To the best of our knowledge, there is no research concerning the impact of carrots biofortified with iodine on the iodine pathway in an animal study.

The body gain (BG) was affected by different dietary treatments. In RCC and BFCC groups body gain was significantly higher compared to other experimental groups. It can be explained by higher content of carotenoids, especially β-carotene, in RCC diet. Additionally, in those groups FER was significantly higher as compared to rodents fed C-diet and DWI diet. In these diets the addition of carrots was on the level 127.2 g/kg diet. It caused higher concentration of carotenoids in diets. Carotenoids in body are converted to vitamin A, which is necessary for cell division, proliferation and growing of organisms [3]. It could cause higher body gain and FER. In the group fed BFCC diet the highest body gain and FER can be explained by better bioavailability of carotenoids as well as other nutrients from carrots after the cooking process. Kopeć et al. [15] showed that body gain FER, heart and kidney weights were not affected by feeding rats with diets with addition of biofortified or non-biofortified with iodine lettuce. He et al. [37] in a study on pigs fed algae (5 or 8 mg iodine per kg of feed) demonstrated increase (about 10%) in daily body weight gain. On the other hand, Ibrahim et al. [38] reported that hyperlipidemic diet with addition of different tomato products rich in carotenoids did not affect body weight gain and feed efficiency ratio in rats.

Liver weight was the lowest in DWI group as compared to the weight of the liver of rodents fed diets containing carrots, with exception of CCC-diet fed rats. This can be explained by lack of iodine in this diet, and perhaps it limits the adequate development of this organ. Dong et al. [39] reported that diet deficient in iodine affected body size in rat pups. Offspring’s body weight in iodine-deficient group was statistically significantly lower than those of the control group. In our study kidney weight, in contrast to heart and thyroid gland weights, was not affected by various dietary treatments. The control diet caused the greatest increase in weight of these organs. It could be due to variable amounts of both iodine and nutrients and non-nutrients compounds in other diets.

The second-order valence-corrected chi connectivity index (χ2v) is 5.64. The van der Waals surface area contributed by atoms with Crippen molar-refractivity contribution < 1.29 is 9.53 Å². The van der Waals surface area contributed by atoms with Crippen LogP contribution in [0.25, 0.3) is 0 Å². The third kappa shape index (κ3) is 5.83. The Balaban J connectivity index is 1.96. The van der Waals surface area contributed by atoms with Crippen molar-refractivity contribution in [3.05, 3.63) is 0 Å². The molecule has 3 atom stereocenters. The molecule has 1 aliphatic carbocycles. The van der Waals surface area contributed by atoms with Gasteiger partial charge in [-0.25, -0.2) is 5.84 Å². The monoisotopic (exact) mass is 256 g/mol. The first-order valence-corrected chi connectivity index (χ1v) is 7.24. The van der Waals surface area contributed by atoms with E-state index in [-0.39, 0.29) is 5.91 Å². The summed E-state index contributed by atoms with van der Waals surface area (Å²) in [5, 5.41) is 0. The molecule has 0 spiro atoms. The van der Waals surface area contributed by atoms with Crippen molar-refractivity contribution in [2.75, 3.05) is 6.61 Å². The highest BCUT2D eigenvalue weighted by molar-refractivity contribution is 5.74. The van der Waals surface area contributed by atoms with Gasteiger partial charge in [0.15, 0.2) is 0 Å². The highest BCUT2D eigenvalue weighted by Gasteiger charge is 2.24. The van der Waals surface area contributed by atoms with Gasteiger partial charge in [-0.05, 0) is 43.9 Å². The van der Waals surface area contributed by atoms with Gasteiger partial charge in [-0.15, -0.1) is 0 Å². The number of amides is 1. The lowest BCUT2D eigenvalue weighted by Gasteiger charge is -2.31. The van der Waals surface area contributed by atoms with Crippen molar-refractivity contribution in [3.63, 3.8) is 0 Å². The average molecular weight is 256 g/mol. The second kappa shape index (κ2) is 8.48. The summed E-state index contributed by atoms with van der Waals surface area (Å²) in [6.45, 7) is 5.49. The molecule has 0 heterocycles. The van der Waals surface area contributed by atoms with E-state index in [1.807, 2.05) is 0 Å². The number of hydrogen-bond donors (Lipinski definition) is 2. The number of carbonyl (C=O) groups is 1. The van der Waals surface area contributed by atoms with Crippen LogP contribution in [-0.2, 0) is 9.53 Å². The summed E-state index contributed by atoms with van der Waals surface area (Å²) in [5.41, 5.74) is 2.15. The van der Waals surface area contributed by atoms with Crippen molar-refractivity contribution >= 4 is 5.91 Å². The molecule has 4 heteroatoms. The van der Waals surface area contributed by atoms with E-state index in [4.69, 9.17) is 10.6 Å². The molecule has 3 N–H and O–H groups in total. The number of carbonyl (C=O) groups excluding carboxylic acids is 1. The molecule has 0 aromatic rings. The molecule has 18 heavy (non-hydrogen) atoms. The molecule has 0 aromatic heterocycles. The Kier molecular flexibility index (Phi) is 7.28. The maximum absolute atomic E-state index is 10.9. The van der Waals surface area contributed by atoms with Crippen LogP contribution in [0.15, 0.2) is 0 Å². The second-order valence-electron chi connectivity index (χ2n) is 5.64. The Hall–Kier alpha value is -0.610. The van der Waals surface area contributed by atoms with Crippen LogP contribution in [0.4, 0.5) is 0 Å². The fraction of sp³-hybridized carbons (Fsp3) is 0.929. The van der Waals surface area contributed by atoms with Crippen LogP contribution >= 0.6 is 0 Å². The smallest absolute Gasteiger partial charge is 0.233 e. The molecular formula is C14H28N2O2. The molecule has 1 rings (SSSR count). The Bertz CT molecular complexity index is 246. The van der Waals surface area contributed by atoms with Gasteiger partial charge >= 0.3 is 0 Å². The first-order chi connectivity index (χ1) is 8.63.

Iodine concentration in urine and faeces was significantly affected by different dietary treatments, which is an important result of our study. It was found that in DWI and CCC groups the excretion of iodine with urine and faeces was the lowest as compared to the other experimental groups, where the level of iodine in diet was adequate. The results of this study suggested that biofortified carrot could be a good source of bioavailable iodine. It was previously reported that concentration of iodine in urine, faeces as well as in selected organs in a rat model can be used for assessment of this trace element content in these animals [40, 41]. A similar effect was observed by Tonacchera et al. [42]. They showed that potatoes, raw carrots, tomatoes, and salad, when bioforified with iodine by foliar fertilization during growing season, provided a significant increase in urinary iodine concentration in humans. It may contribute to the nutritional status of iodine.

On the other hand, we found that the concentration of iodine in urine, faeces as well as in selected organs in the group fed biofortified cooked carrots decreased as compared to groups fed the C-diet and the diet containing raw biofortified carrots (Table 4). This may be explained by the effect of the cooking process which caused not only the loss of iodine during this thermal process, but it could additionally cause changes in iodine bioavailability from biofortified carrots.